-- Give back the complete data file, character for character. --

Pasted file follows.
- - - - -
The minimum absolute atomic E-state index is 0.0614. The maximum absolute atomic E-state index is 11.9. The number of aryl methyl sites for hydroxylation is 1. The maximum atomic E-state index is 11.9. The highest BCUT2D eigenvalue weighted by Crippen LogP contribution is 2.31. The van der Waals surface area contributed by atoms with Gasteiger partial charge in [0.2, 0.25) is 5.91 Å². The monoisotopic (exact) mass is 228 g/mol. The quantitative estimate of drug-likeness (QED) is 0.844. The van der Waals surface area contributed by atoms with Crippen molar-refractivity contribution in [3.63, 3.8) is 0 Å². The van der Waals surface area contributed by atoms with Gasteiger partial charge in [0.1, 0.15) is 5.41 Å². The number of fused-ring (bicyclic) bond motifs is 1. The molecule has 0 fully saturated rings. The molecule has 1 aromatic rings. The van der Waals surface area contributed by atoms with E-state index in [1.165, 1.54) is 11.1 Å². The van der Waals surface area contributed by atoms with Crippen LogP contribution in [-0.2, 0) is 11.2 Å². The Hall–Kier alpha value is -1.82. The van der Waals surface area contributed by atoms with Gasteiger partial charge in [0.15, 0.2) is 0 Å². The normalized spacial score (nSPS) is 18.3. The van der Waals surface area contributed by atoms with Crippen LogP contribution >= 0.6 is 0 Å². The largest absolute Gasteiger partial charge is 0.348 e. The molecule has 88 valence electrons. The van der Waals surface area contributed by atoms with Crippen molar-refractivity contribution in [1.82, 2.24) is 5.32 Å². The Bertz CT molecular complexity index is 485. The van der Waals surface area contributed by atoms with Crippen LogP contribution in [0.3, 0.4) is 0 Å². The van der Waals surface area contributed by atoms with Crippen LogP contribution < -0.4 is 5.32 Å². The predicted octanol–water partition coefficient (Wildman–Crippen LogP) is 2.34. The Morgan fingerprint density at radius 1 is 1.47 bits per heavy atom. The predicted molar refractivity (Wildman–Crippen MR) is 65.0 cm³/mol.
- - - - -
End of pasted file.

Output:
The minimum absolute atomic E-state index is 0.0614. The maximum absolute atomic E-state index is 11.9. The number of aryl methyl sites for hydroxylation is 1. The maximum atomic E-state index is 11.9. The highest BCUT2D eigenvalue weighted by Crippen LogP contribution is 2.31. The van der Waals surface area contributed by atoms with Gasteiger partial charge in [0.2, 0.25) is 5.91 Å². The monoisotopic (exact) mass is 228 g/mol. The quantitative estimate of drug-likeness (QED) is 0.844. The van der Waals surface area contributed by atoms with Crippen molar-refractivity contribution in [3.63, 3.8) is 0 Å². The van der Waals surface area contributed by atoms with Gasteiger partial charge in [0.1, 0.15) is 5.41 Å². The number of fused-ring (bicyclic) bond motifs is 1. The molecule has 0 fully saturated rings. The molecule has 1 aromatic rings. The van der Waals surface area contributed by atoms with E-state index in [1.165, 1.54) is 11.1 Å². The van der Waals surface area contributed by atoms with Crippen LogP contribution in [-0.2, 0) is 11.2 Å². The Hall–Kier alpha value is -1.82. The van der Waals surface area contributed by atoms with Gasteiger partial charge in [0.15, 0.2) is 0 Å². The normalized spacial score (nSPS) is 18.3. The van der Waals surface area contributed by atoms with Crippen LogP contribution >= 0.6 is 0 Å². The largest absolute Gasteiger partial charge is 0.348 e. The molecule has 88 valence electrons. The van der Waals surface area contributed by atoms with Crippen molar-refractivity contribution in [1.82, 2.24) is 5.32 Å². The Bertz CT molecular complexity index is 485. The van der Waals surface area contributed by atoms with Crippen LogP contribution in [0.3, 0.4) is 0 Å². The van der Waals surface area contributed by atoms with Crippen LogP contribution < -0.4 is 5.32 Å². The predicted octanol–water partition coefficient (Wildman–Crippen LogP) is 2.34. The Morgan fingerprint density at radius 1 is 1.47 bits per heavy atom. The predicted molar refractivity (Wildman–Crippen MR) is 65.0 cm³/mol.